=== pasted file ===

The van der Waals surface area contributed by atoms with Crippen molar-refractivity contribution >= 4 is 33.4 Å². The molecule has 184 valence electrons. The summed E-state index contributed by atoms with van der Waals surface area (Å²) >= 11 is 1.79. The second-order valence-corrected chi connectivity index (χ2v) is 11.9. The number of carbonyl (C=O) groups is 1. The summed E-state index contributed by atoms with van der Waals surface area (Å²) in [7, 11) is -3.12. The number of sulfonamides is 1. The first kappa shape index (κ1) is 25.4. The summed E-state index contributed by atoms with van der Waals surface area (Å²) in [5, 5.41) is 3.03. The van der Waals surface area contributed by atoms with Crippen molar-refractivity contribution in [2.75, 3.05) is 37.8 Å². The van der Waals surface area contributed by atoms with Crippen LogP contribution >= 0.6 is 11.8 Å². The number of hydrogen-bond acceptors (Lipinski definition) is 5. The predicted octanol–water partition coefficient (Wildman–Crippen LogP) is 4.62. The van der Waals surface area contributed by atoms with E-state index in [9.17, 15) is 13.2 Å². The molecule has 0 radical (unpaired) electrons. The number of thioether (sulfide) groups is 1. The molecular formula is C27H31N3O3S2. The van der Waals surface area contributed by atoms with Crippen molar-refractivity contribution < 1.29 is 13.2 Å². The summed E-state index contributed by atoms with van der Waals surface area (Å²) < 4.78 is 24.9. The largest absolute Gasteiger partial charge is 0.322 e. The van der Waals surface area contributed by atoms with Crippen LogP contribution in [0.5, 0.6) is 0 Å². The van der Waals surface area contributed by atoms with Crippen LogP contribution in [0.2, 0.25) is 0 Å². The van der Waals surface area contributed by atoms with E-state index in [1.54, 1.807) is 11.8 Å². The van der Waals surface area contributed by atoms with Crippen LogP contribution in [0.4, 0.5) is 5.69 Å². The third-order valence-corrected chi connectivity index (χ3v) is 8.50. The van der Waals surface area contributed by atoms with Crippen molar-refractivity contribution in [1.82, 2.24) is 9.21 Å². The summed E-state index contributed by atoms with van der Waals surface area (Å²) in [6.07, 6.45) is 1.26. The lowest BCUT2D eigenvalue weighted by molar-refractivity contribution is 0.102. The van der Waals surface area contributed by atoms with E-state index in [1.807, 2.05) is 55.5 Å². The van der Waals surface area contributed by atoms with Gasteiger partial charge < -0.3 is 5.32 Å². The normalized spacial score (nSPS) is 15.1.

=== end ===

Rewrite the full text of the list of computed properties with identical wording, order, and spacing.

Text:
The van der Waals surface area contributed by atoms with Crippen molar-refractivity contribution >= 4 is 33.4 Å². The molecule has 184 valence electrons. The summed E-state index contributed by atoms with van der Waals surface area (Å²) >= 11 is 1.79. The second-order valence-corrected chi connectivity index (χ2v) is 11.9. The number of carbonyl (C=O) groups is 1. The summed E-state index contributed by atoms with van der Waals surface area (Å²) in [7, 11) is -3.12. The number of sulfonamides is 1. The first kappa shape index (κ1) is 25.4. The summed E-state index contributed by atoms with van der Waals surface area (Å²) in [5, 5.41) is 3.03. The van der Waals surface area contributed by atoms with Crippen molar-refractivity contribution in [2.75, 3.05) is 37.8 Å². The van der Waals surface area contributed by atoms with Crippen LogP contribution >= 0.6 is 11.8 Å². The number of hydrogen-bond acceptors (Lipinski definition) is 5. The predicted octanol–water partition coefficient (Wildman–Crippen LogP) is 4.62. The van der Waals surface area contributed by atoms with E-state index in [9.17, 15) is 13.2 Å². The molecule has 0 radical (unpaired) electrons. The number of thioether (sulfide) groups is 1. The molecular formula is C27H31N3O3S2. The van der Waals surface area contributed by atoms with Crippen molar-refractivity contribution < 1.29 is 13.2 Å². The summed E-state index contributed by atoms with van der Waals surface area (Å²) < 4.78 is 24.9. The largest absolute Gasteiger partial charge is 0.322 e. The van der Waals surface area contributed by atoms with Crippen LogP contribution in [0.5, 0.6) is 0 Å². The van der Waals surface area contributed by atoms with Crippen LogP contribution in [0.2, 0.25) is 0 Å². The van der Waals surface area contributed by atoms with E-state index in [1.54, 1.807) is 11.8 Å². The van der Waals surface area contributed by atoms with Crippen LogP contribution in [0.4, 0.5) is 5.69 Å². The third-order valence-corrected chi connectivity index (χ3v) is 8.50. The van der Waals surface area contributed by atoms with Crippen molar-refractivity contribution in [1.82, 2.24) is 9.21 Å². The summed E-state index contributed by atoms with van der Waals surface area (Å²) in [6.07, 6.45) is 1.26. The lowest BCUT2D eigenvalue weighted by molar-refractivity contribution is 0.102. The van der Waals surface area contributed by atoms with E-state index in [1.807, 2.05) is 55.5 Å². The van der Waals surface area contributed by atoms with Gasteiger partial charge < -0.3 is 5.32 Å². The normalized spacial score (nSPS) is 15.1.